This sparsely branched young Leucospermum truncatulum plant shows flowerheads in two stages: those budding and others ready to fade. Each cluster has two or three flowerheads at similar developmental stages at its stem tip. On another plant a diverse mixture of flowering stages may occur together, presenting several shades of pastel coloured flowerheads. This may comprise pale yellow, cream and pink to different hues of orange and nearly red.
L. truncatulum plants may commence flowering at heights near 45 cm, when they are quite young and have only a few branches. A flowerhead may measure 2 cm across. In nature these plants are only found in the far southwest of the Western Cape between the Kogelberg and Swellendam and southwards to near Cape Agulhas, growing on fynbos slopes and flats.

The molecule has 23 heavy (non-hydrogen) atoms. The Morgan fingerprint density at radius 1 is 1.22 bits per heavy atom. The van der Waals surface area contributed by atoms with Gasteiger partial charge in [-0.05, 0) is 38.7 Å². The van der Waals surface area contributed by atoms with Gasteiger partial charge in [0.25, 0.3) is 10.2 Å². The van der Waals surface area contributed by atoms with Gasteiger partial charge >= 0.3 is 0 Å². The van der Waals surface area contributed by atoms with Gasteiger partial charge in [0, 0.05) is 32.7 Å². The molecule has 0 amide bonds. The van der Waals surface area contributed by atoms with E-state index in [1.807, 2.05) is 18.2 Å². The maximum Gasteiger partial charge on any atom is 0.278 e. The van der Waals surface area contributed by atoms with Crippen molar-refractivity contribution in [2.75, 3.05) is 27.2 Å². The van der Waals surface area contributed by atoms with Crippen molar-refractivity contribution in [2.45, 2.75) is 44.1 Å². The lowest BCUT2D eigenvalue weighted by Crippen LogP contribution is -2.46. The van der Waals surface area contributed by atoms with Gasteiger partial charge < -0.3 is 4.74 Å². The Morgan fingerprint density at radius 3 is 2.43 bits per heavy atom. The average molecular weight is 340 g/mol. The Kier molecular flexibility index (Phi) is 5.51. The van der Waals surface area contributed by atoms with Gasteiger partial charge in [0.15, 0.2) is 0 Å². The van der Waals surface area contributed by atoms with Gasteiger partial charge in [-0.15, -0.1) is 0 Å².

The species is considered as being near threatened early in the twenty first century. More than a quarter of its natural distribution area has been taken by agriculture over the last 60 years; and more before that (Eliovson, 1973; Bond and Goldblatt, 1984; www.plantzafrica.com).